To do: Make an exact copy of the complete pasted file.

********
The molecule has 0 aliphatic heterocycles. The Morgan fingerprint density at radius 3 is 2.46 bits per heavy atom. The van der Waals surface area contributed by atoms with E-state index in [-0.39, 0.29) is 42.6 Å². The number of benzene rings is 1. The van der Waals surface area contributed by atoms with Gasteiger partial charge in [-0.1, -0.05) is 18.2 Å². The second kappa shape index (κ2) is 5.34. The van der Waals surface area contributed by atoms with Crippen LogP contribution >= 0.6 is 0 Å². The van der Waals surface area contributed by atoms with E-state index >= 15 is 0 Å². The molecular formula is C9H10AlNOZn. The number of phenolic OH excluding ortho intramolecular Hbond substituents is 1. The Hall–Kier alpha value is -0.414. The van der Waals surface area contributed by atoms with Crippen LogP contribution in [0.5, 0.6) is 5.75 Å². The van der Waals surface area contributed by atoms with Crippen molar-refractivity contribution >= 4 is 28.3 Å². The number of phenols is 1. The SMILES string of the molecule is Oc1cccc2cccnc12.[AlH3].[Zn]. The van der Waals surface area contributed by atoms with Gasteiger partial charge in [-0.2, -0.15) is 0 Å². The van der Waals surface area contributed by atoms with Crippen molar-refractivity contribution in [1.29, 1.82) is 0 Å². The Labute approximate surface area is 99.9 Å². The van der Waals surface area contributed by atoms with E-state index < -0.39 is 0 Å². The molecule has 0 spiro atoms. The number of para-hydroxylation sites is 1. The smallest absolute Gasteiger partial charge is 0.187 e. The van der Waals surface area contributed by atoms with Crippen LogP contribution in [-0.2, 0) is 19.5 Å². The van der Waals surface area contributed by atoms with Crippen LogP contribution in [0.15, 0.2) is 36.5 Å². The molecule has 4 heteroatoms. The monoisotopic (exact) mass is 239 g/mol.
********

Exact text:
The molecule has 0 aliphatic heterocycles. The Morgan fingerprint density at radius 3 is 2.46 bits per heavy atom. The van der Waals surface area contributed by atoms with E-state index in [-0.39, 0.29) is 42.6 Å². The number of benzene rings is 1. The van der Waals surface area contributed by atoms with Gasteiger partial charge in [-0.1, -0.05) is 18.2 Å². The second kappa shape index (κ2) is 5.34. The van der Waals surface area contributed by atoms with Crippen LogP contribution >= 0.6 is 0 Å². The van der Waals surface area contributed by atoms with E-state index >= 15 is 0 Å². The molecular formula is C9H10AlNOZn. The number of phenolic OH excluding ortho intramolecular Hbond substituents is 1. The Hall–Kier alpha value is -0.414. The van der Waals surface area contributed by atoms with Crippen LogP contribution in [0.5, 0.6) is 5.75 Å². The van der Waals surface area contributed by atoms with Crippen molar-refractivity contribution >= 4 is 28.3 Å². The number of phenols is 1. The SMILES string of the molecule is Oc1cccc2cccnc12.[AlH3].[Zn]. The van der Waals surface area contributed by atoms with Gasteiger partial charge in [-0.2, -0.15) is 0 Å². The van der Waals surface area contributed by atoms with Crippen molar-refractivity contribution in [1.29, 1.82) is 0 Å². The Labute approximate surface area is 99.9 Å². The van der Waals surface area contributed by atoms with E-state index < -0.39 is 0 Å². The molecule has 0 spiro atoms. The number of para-hydroxylation sites is 1. The smallest absolute Gasteiger partial charge is 0.187 e. The van der Waals surface area contributed by atoms with Crippen LogP contribution in [-0.2, 0) is 19.5 Å². The van der Waals surface area contributed by atoms with Crippen LogP contribution in [0.15, 0.2) is 36.5 Å². The molecule has 4 heteroatoms. The monoisotopic (exact) mass is 239 g/mol.